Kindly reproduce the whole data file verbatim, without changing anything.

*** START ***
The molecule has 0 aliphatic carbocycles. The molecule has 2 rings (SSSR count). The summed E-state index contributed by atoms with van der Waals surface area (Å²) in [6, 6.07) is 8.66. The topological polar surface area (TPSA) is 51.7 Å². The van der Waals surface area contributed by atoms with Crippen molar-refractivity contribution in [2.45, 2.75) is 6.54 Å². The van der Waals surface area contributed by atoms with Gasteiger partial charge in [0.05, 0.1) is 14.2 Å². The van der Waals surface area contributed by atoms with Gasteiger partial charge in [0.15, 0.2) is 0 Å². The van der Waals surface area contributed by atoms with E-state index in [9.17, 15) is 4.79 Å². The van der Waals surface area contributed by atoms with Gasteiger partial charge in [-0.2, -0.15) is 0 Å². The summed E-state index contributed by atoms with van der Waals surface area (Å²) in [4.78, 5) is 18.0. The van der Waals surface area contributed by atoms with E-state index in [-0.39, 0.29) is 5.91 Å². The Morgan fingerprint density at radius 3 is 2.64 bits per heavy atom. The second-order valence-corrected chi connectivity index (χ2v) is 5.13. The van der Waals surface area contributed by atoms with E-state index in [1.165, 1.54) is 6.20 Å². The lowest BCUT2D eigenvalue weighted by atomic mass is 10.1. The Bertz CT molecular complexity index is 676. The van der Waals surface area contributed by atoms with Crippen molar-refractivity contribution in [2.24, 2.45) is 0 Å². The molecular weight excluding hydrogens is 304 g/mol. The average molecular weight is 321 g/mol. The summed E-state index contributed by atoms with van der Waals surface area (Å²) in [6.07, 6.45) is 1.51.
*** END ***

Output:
The molecule has 0 aliphatic carbocycles. The molecule has 2 rings (SSSR count). The summed E-state index contributed by atoms with van der Waals surface area (Å²) in [6, 6.07) is 8.66. The topological polar surface area (TPSA) is 51.7 Å². The van der Waals surface area contributed by atoms with Crippen molar-refractivity contribution in [2.45, 2.75) is 6.54 Å². The van der Waals surface area contributed by atoms with Gasteiger partial charge in [0.05, 0.1) is 14.2 Å². The van der Waals surface area contributed by atoms with Gasteiger partial charge in [0.15, 0.2) is 0 Å². The van der Waals surface area contributed by atoms with E-state index in [9.17, 15) is 4.79 Å². The van der Waals surface area contributed by atoms with Gasteiger partial charge in [-0.2, -0.15) is 0 Å². The summed E-state index contributed by atoms with van der Waals surface area (Å²) in [4.78, 5) is 18.0. The van der Waals surface area contributed by atoms with E-state index in [-0.39, 0.29) is 5.91 Å². The Morgan fingerprint density at radius 3 is 2.64 bits per heavy atom. The second-order valence-corrected chi connectivity index (χ2v) is 5.13. The van der Waals surface area contributed by atoms with E-state index in [1.165, 1.54) is 6.20 Å². The lowest BCUT2D eigenvalue weighted by atomic mass is 10.1. The Bertz CT molecular complexity index is 676. The van der Waals surface area contributed by atoms with Crippen molar-refractivity contribution in [2.24, 2.45) is 0 Å². The molecular weight excluding hydrogens is 304 g/mol. The average molecular weight is 321 g/mol. The summed E-state index contributed by atoms with van der Waals surface area (Å²) in [6.07, 6.45) is 1.51.